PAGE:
Planting Date and Sorghum Flowering 
at Maricopa, 1997

M.J. Ottman, S.H. Husman, R.D. Gibson, and M.T. Rogers

 

Abstract

A study was conducted at the Maricopa Agricultural Center to determine the influence of planting date on time to flowering of sorghum hybrids. Sorghum was planted on March 19, April 16, May 14, June 18, July 2, July 16, and July 30. A total of 17 sorghum hybrids varying in maturity groups from early to late were planted at each date. The number of days from planting to flowering was greatest at the March 19 planting date and decreased with each planting date thereafter. Growing degree days required to reach flowering likewise decrease as planting was delayed. In order to avoid the heat during pollination in the early part of the summer, early to medium maturity hybrids need to be planted in mid-March at Maricopa. July planting dates resulted in flowering occuring in late August and September. 

 

Introduction

Sorghum acreage in Arizona has increased in recent years and current information on production practices is needed. The optimum planting date, in particular, has been questioned. The optimum planting date for sorghum grown in Arizona is detailed for various elevations in the state and for various sorghum maturity groups (Dennis, 1981). Sorghum can be grown in two seasons in Arizona: spring-summer or summer-fall. In the spring-summer season sorghum should be planted as soon as possible, usually in March, so that the crop pollinates before the hot, dry weather occurs in June. In the summer-fall season, sorghum is typically planted in July, and pollination occurs at the end of August or in September when the weather has cooled somewhat. The crop matures before cool temperature occurs in November. Since sorghum is often planted after small grains, much of the sorghum in the state is planted in the summer and grown in the summer-fall season. Sorghum is sometimes planted in June which is usually too early and the heads are subject to blasting, or in August which is too late and the crop does not have time to mature.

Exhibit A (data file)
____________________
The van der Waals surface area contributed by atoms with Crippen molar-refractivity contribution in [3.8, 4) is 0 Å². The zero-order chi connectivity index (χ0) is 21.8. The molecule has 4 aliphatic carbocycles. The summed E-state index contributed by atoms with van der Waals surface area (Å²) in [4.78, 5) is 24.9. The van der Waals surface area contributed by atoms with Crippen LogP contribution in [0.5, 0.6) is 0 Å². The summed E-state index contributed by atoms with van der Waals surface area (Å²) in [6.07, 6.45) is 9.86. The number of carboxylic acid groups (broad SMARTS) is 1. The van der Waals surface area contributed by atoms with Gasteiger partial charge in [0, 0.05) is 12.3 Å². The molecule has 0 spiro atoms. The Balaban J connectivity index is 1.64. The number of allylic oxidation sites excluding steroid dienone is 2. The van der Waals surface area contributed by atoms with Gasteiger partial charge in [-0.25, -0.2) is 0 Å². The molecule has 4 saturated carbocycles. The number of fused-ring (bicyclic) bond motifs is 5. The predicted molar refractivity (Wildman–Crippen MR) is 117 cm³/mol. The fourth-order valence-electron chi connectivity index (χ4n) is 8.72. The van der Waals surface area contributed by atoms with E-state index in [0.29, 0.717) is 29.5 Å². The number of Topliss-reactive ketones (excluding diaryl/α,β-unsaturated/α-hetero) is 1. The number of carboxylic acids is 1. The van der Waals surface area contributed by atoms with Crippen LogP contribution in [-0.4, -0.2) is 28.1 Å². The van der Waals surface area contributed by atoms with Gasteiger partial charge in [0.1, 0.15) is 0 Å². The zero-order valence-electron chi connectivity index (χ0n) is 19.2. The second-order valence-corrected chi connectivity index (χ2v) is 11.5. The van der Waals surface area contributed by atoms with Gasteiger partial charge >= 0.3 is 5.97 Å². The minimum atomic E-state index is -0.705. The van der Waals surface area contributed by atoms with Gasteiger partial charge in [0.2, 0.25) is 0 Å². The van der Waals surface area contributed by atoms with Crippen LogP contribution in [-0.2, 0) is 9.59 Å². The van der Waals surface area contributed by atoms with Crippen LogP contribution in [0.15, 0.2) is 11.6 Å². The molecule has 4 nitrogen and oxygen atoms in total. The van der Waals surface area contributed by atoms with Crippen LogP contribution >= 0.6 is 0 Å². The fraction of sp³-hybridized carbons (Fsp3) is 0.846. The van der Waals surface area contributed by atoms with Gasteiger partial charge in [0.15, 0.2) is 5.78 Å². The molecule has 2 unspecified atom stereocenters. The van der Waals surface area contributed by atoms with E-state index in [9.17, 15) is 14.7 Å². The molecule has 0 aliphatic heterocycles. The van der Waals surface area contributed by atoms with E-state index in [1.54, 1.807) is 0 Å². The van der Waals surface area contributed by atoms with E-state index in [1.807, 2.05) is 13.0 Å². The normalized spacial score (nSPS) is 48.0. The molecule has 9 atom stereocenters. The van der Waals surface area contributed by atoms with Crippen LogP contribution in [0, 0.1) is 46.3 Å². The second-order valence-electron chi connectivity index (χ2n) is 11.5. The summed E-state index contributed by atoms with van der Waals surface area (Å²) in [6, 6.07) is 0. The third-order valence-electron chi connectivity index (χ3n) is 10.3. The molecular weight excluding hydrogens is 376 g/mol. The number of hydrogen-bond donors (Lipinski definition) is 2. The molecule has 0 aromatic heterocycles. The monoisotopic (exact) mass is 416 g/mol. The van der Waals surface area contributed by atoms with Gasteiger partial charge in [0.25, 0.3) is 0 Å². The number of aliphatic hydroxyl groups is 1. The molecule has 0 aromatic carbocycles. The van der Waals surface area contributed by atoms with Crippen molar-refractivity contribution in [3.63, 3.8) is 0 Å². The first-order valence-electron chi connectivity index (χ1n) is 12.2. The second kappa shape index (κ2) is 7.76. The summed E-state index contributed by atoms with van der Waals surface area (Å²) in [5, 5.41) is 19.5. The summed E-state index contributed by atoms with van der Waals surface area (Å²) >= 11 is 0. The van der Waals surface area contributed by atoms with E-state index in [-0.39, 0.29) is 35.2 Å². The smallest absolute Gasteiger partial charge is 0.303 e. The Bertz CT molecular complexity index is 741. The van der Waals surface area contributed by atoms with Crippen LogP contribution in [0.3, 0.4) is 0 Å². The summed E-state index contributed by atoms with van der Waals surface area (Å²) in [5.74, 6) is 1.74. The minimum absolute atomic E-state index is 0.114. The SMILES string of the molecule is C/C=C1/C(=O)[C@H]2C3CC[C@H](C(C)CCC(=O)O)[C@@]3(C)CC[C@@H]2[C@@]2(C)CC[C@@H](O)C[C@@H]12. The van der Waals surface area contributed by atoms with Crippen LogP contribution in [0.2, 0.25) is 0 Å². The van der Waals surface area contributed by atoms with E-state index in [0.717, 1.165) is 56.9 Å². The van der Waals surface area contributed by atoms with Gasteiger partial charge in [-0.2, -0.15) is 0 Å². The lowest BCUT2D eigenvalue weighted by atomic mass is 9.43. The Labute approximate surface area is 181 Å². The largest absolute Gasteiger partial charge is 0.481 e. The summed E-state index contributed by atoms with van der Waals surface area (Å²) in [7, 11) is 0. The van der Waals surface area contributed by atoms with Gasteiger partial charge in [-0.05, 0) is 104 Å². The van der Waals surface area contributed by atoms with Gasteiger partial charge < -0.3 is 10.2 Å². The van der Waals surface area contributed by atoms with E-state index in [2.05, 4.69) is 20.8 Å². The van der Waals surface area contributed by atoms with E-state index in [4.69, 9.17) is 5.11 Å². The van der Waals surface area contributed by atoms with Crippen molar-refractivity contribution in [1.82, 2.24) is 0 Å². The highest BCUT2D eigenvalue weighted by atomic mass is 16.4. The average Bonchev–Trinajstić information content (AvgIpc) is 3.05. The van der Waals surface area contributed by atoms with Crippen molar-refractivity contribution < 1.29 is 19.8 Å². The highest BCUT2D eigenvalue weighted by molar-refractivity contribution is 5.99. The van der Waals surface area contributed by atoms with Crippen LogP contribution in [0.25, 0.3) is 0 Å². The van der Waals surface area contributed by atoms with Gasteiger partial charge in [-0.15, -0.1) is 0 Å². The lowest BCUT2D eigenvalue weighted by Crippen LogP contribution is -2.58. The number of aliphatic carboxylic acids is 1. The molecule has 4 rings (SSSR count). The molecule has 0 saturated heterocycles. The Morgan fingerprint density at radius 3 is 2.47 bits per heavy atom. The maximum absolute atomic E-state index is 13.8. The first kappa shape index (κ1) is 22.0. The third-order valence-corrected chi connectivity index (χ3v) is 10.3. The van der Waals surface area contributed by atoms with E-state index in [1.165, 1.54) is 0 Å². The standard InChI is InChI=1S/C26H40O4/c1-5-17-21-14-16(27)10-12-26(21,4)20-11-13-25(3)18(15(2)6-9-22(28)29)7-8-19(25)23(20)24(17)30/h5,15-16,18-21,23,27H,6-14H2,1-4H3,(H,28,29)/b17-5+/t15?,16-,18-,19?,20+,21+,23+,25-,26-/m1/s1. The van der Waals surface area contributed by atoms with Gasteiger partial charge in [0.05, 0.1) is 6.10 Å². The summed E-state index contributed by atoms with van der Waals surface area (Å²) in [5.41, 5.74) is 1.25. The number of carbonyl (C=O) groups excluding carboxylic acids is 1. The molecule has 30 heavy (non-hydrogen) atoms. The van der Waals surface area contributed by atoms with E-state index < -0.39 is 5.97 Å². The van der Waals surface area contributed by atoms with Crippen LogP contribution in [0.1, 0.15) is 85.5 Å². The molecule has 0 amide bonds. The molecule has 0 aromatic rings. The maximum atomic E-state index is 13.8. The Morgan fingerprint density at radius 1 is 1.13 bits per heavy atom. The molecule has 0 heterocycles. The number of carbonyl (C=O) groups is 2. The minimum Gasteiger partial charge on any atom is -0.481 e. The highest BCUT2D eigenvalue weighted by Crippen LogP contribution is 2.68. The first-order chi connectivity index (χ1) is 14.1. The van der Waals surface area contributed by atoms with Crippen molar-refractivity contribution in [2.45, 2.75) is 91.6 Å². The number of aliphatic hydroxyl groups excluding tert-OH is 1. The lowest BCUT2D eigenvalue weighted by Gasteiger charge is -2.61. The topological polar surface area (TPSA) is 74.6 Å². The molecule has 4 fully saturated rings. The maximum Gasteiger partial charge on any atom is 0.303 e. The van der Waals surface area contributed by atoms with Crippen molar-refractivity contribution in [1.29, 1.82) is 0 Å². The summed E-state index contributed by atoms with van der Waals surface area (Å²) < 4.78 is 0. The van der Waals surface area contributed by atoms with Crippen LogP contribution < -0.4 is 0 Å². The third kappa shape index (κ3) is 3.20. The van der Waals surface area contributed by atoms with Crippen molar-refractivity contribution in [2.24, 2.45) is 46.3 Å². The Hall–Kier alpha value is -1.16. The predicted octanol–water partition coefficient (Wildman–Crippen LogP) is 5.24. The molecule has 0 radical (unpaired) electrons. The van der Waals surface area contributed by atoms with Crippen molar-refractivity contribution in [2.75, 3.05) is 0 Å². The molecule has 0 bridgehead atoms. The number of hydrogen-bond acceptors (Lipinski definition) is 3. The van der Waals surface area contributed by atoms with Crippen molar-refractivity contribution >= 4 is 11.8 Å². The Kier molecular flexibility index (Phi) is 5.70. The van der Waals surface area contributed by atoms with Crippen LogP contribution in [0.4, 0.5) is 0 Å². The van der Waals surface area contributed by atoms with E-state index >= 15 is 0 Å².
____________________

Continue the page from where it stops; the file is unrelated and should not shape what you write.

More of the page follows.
The original purpose of this study was to provide information on yield and maturity of sorghum as affected by planting date. However, severe bird damage forced us to abandon any hope of obtaining meaningful yield results, and the only reliable data we were able to obtain was date of flowering.

Procedure

A planting date experiment was conducted at the Maricopa Agricultural Center on a Casa Grande sandy loam soil. The previous crop was barley. The experimental design was a randomized complete block with 17 hybrids and 4 replications combined over 7 planting dates. Seeds were planted with a cone planter into flat dry soil in five rows spaced 24 inches apart in plots 10 ft x 25 ft. Seeds were planted at a rate of 1000 seeds per plot or 174,000 seeds per acre, which, at an establishment rate of 70% would result in a final stand of 122,000 plants per acre. The planting dates were March 19, April 16, May 14, June 18, July 2, July 16, and July 30. Germination irrigation was applied on the day of planting. Ammonim sulfate was applied preplant at a rate of 52 pounds of nitrogen per acre. UN32 was applied in the irrigation water at a rate of 35 pounds of nitrogen per acre for the first three post-emergence irrigations for a total nitrogen rate of 157 pounds of nitrogen per acre. Irrigation amount was about 6 inches per irrigation and the frequency was about every 10 days during the peak of growth. The irrigation schedule for each planting date was as follows: 1) March 19 - 3/19, 3/31, 5/2, 5/14, 5/30, 6/6, 6/17, 6/26, 7/7, and 7/16, 2) April 16 - 4/16, 5/15, 5/30, 6/6, 6/17, 6/26, 7/7, and 7/16, 3) May 14 - 5/14, 5/30, 6/6, 6/17, 6/27, 7/7, 7/16, and 8/5, 4) June 18 - 6/18, 7/9, 7/16, 7/25, 8/5, 8/14, 8/25, and 9/4, 5) July 2 - 7/2, 7/16, 7/25, 8/5, 8/14, 8/25, 9/4, 9/15, and 9/26, 6) July 16 - 7/16, 8/5, 8/14, 8/25, 9/4, 9/15, 9/26, and 10/9, and 7) July 30 - 7/30, 8/14, 8/25, 9/4, 9/15, 9/26, 10/9, and 10/31.